Tammy Baldwin: 2024 is about fighting against a ‘return to chaos’

Sen. Tammy Baldwin

Sen. Tammy Baldwin (D-Wisconsin) on Capitol Hill in Washington, DC, on Dec. 6, 2022 (AP Photo/Jacquelyn Martin, File)

By Pat Kreitlow

April 3, 2024

The Wisconsin Democratic senator is seeking a third term in a state likely to decide whether Donald Trump gets back to the White House.

Ask her about the accomplishments she feels have earned her a third term in office and Sen. Tammy Baldwin will be ready with a wide-ranging list: lower prescription drug prices, investments in clean energy, helping veterans exposed to toxic chemicals on foreign battlefields, and the ability for adult children to remain covered on their parents’ health insurance until age 26, among others. She’s especially proud of the bipartisan nature of her track record.

“Those sorts of things are game changers and make you really think about what you can accomplish when you listen to your voters and then get to work,” Baldwin said during a one-on-one interview with UpNorthNews during a recent visit to the Chippewa Valley. “Just because you are identified as a conservative or liberal doesn’t mean you can’t find common ground.” 

Baldwin is taking nothing for granted in asking voters to keep her in the US Senate because she knows there’s an even larger race on the ballot that will impact hers and others down the ballot..

“It is not an exaggeration to say that Wisconsin could decide who occupies the White House, what party controls the United States Senate and House [of Representatives],” Baldwin said. “We are that battleground state that everyone is looking at. And you don’t have to go back many elections to see just how tight our statewide races usually are, oftentimes decided by less than one percentage point. So there is not a road to the White House or to the majority in the Senate that doesn’t go right through Wisconsin.”

In other words, it wouldn’t take many votes in Wisconsin to return former President Donald Trump and congressional Republicans to power.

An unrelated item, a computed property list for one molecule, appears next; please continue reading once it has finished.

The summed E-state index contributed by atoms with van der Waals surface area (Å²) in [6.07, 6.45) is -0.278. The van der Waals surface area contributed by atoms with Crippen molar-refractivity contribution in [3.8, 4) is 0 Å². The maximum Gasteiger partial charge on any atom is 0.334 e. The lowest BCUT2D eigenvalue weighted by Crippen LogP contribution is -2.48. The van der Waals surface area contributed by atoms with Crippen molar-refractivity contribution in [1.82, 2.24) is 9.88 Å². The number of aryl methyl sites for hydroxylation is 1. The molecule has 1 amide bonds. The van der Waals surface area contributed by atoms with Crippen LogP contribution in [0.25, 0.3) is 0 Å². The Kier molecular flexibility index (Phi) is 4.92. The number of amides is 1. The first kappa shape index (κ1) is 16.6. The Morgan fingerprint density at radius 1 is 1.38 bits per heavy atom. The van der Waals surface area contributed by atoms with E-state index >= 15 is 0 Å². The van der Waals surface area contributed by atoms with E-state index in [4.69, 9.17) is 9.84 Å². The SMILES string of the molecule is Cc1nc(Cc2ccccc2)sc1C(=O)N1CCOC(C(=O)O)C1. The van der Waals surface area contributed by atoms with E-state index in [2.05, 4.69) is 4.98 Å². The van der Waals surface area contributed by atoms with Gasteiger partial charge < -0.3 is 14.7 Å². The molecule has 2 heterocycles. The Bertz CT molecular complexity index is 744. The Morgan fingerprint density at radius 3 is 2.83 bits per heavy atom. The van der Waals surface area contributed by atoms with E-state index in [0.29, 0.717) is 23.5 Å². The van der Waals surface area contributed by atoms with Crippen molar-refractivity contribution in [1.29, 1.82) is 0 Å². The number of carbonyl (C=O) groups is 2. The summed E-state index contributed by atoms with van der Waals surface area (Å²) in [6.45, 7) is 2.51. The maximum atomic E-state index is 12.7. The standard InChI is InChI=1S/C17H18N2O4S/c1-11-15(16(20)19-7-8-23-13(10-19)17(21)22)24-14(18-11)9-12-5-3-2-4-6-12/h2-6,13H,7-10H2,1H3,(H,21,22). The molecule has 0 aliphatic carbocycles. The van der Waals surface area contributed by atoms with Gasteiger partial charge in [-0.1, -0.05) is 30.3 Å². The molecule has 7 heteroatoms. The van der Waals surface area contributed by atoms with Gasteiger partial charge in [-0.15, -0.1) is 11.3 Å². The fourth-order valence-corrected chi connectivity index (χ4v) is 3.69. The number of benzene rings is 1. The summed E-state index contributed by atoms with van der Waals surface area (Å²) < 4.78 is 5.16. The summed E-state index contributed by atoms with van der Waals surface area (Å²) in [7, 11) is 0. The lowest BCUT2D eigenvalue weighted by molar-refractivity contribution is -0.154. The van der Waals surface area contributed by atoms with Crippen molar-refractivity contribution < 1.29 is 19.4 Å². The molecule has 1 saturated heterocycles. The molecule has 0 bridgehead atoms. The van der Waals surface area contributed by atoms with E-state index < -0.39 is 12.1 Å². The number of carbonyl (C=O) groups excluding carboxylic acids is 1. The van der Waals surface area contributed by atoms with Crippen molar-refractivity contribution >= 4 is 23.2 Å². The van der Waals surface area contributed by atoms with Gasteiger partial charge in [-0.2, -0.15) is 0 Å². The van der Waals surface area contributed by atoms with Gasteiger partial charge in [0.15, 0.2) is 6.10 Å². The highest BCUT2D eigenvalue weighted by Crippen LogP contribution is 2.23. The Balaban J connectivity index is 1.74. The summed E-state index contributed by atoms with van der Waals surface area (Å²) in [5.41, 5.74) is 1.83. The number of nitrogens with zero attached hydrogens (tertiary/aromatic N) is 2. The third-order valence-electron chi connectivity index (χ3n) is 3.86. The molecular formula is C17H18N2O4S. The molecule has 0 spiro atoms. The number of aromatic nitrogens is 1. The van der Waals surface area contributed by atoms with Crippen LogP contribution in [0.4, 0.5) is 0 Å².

“It’ll be a return to chaos and a return to active threats against our very democracy,” Baldwin said. “His substantive agenda is very frightening. If you’ve seen him talk about his plans, he talks about being a dictator on day one. He talks about putting people who are totally loyal to him—not to our country, but to him—in places of high power.”

Specifically, Baldwin says putting Republicans back in charge will have negative impacts on some significant issues.

On women’s reproductive rights: “Donald Trump promoted the three [US Supreme Court] justices who made that [Dobbs] decision a reality. And he wants to double down with a national ban on abortion. We know that Joe Biden is going to protect reproductive freedoms, and that’s a huge difference.”

On affordable health care: “Repeal of the Affordable Care Act was an active agenda item for Donald Trump, and Joe Biden wants to build upon it and strengthen our healthcare system.”

On Social Security and Medicare: “My opponent is somebody who signed on to a measure that would raise the retirement age and reduce benefits.” 

Baldwin’s likely opponent, California bank owner Eric Hovde, gets specific criticism from Baldwin for his ongoing pledges to delay, reduce, or cut retirement benefits.

“I think of the people that I’ve met across the state of Wisconsin who couldn’t make ends meet if it weren’t for Social Security and Medicare,” Baldwin said. “There are ways to strengthen the solvency of Social Security that just involve everybody doing their fair share. There’s no need to tell folks who depend completely on Social Security that their benefits are going to be cut.”

Beyond the warnings of what could happen in 2024, Baldwin also highlighted her work for rural Wisconsin as the chair of the Senate Appropriations Subcommittee on Agriculture and Rural Development.

“One of my greatest achievements in the last Farm Bill was something called the Dairy Business Innovation Act,” Baldwin said. “That act allows folks to get small or medium sized grants to improve their efficiency and do value-added activities on the farm. And for many, it’s really changing their businesses around and allowing them to flourish and prosper rather than come up short.”

Author

  • Pat Kreitlow

    The Founding Editor of UpNorthNews, Pat was a familiar presence on radio and TV stations in western Wisconsin before serving in the state Legislature. After a brief stint living in the Caribbean, Pat and wife returned to Chippewa Falls to be closer to their growing group of grandchildren. He now serves as UNN's chief political correspondent and host of UpNorthNews Radio, airing weekday mornings 6 a.m.-8 a.m on the Civic Media radio network and the UpNorthNews Facebook page.

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